A note from Hayley:

We have a new face at DARTcritics! Evan Bawtinheimer is a recent graduate of the Dramatic Arts Department at Brock University, and an avid theatre goer (if you live in Toronto and dig theatre, then you’ve probably seen him and heard his laugh). Evan is in the interesting position of a) being a DART alumnus, b) being heavily entrenched in the Toronto theatre community, and c) being an excellent writer. He approached us about contributing to the site during FringeTO season, and we were thrilled to have him.

Keeping in kind with the #FringeFemmeTO movement (a hashtag started by Fringe artist Sophia Fabiili which you can catch up on here), Evan has added a Bechdel Test to the end of each review. While the Bechdel Test is not a judge of the artistic value of a piece, it works as a kind of feminist accountability system. 

Welcome, Evan, we’re glad to have you!

(AUDIENCE PARTICIPATION: Read this critique as you normally would and, on occasion, try reading the words by moving only your head. Stop when you get dizzy. Repeat as needed. This feeling simulates being in a Jem Rolls audience—in a good way.)

Jem Rolls is the story teller we all wish we could be. He is well-informed, sincere, and most importantly very enthusiastic about his story. The Inventor of All Things (which is not listed in the Fringe program!) tells the story of Leo Szilard: a man you have never heard of before, but whom Rolls argues should be recognized as a hero.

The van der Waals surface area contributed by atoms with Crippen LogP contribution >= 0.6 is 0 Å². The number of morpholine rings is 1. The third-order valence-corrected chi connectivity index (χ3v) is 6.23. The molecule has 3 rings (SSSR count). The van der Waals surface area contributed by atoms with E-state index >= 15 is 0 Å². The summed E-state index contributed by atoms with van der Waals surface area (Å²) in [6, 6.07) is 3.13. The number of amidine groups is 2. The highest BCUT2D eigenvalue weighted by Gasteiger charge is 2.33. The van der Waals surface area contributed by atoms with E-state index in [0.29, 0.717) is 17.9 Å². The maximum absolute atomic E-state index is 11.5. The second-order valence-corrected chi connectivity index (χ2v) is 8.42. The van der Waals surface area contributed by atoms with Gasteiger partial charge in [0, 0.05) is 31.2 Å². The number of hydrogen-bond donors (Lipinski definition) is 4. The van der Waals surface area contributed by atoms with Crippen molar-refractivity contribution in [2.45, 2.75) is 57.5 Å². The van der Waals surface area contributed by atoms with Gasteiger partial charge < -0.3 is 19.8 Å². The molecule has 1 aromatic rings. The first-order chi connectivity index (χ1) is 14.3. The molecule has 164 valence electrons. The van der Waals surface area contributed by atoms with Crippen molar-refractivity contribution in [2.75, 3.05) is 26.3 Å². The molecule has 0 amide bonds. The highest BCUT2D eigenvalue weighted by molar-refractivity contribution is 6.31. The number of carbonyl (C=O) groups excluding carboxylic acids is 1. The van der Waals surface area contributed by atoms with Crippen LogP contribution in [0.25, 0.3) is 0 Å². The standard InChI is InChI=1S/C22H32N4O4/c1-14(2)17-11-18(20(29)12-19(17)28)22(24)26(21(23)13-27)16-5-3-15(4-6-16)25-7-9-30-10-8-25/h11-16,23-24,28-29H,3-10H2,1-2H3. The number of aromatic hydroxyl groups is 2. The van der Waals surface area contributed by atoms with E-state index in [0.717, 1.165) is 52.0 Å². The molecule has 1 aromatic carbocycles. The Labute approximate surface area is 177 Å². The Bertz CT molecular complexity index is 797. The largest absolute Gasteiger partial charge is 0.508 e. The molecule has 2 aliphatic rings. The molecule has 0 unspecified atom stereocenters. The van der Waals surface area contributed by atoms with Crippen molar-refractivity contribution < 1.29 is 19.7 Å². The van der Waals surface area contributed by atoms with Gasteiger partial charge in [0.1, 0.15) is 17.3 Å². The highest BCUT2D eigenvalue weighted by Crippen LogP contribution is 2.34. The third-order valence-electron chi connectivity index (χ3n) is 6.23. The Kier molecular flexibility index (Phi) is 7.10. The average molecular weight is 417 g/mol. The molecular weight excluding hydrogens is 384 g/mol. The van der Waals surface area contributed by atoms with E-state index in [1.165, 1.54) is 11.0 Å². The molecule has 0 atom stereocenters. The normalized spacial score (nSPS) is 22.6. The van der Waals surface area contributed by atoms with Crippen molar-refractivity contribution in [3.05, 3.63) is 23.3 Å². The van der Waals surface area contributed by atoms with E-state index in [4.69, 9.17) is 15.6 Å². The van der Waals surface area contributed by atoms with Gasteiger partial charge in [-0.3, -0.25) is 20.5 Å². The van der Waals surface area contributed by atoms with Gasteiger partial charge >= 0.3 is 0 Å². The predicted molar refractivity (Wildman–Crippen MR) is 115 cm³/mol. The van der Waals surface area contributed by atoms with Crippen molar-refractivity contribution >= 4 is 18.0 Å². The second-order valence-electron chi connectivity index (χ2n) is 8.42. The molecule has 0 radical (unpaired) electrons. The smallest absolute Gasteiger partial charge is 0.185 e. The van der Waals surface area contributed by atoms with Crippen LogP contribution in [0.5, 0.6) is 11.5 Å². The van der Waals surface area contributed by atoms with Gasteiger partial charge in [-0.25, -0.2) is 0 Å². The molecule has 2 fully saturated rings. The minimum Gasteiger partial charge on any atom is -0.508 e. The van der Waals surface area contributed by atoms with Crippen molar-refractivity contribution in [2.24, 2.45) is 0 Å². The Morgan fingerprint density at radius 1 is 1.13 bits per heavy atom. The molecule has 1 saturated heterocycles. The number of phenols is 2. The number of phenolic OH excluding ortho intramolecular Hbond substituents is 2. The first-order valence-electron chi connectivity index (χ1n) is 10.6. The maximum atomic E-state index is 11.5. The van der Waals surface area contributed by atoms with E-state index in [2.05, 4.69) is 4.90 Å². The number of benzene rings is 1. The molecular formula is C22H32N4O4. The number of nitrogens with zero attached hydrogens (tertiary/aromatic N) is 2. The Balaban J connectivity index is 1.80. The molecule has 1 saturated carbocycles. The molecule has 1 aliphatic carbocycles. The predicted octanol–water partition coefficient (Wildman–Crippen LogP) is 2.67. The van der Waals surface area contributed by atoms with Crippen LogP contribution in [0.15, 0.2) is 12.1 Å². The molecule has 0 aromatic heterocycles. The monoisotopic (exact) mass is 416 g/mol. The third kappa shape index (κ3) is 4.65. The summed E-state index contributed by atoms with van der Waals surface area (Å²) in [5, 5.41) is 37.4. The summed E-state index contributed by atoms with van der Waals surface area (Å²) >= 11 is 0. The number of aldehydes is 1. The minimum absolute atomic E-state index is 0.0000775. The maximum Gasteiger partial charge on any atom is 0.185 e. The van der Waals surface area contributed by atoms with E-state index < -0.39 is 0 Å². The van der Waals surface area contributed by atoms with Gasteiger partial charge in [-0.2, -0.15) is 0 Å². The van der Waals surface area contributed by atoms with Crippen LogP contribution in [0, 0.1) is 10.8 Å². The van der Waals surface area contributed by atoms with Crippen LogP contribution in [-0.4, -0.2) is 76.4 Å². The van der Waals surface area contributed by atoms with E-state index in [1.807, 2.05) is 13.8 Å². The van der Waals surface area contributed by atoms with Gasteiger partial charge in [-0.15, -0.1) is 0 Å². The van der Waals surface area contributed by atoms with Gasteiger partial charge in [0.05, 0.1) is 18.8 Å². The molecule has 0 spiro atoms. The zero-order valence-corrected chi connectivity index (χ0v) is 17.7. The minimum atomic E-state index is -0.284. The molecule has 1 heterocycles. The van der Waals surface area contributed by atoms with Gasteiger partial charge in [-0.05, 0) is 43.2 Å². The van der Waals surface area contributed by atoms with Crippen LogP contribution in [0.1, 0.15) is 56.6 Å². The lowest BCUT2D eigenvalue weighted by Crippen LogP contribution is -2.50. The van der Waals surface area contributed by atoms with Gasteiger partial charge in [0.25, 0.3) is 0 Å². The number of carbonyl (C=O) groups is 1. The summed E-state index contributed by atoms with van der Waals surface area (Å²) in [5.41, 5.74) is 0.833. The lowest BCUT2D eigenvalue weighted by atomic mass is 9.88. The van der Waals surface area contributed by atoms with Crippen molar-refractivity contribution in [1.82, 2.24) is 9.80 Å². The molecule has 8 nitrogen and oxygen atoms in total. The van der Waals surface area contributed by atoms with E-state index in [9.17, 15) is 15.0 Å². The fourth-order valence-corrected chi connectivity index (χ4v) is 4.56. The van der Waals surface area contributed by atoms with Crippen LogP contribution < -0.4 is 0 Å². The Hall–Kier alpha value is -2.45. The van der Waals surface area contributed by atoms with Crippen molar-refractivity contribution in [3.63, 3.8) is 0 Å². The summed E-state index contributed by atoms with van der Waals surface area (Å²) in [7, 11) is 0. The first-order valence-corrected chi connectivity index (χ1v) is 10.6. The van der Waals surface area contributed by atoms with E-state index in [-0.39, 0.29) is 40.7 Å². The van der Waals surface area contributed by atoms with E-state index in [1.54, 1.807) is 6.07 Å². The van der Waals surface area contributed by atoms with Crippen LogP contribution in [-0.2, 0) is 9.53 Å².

During the Second World War physicist Szilard is struck with an epiphany regarding nuclear fission: he realizes its potential as a new energy resource for the world and as a powerful weapon for German scientists, and develops his idea further under immense secrecy. The story spans several years as Szilard encounters many well-known names, including various Presidents, Albert Einstein, and J. Robert Oppenheimer.

Let’s talk story-telling. This is a different type of solo performance. This is not a Daniel MacIvor solo show. This is story telling. Rolls isn’t portraying any characters or having any lengthy dialogues, instead he relies on his own skills as a story-teller and the facts of Szilard’s biography. Similar to gathering around a campfire and hearing ghost stories, Rolls uses only his words (and a few well deserved spotlights and sound cues) to get his story across, but the words are his spectacle. If another performer replaced him, I have a feeling the show wouldn’t work; without Jem there is no show. Plus, the story is funny. In both wit and tone, Jem makes what could have been a bland history lesson accessible and fun.

The story lulls around the last fifteen minutes. By this point, there are far too many names, dates, places, and conflicts to remember all at once. Plus, there are virtually no female characters in the show. Some are present – Eleanor Roosevelt is mentioned by name – but her role in the story is minimal, if unnecessary. I don’t fault Rolls for this; it’s not surprising that science was a heavily patriarchal field of study in the 1930s, just as it is now (re: Nobel Laureate Tim Hunt and his science “girls”). The role of female scientists were, and still are, simply not as recorded as their male associates.

There aren’t many Canadian plays set during the First and Second World Wars (I’m kidding. There are billions). There are few shows that simply tell a story without adding artificial theatricality and pretend dialogue, however. The Inventor of All Things doesn’t preach ethics on war or talk down to us with a moral solution. It ends on a very graceful note, elegantly wrapping up the story.

The Bechdel Test:

(1) it has to have at least two women in it – NO

(2) who talk to each other – NO

(3) about something besides a man – NO

The Inventor Of All Things DOES NOT PASS the Bechdel Test.


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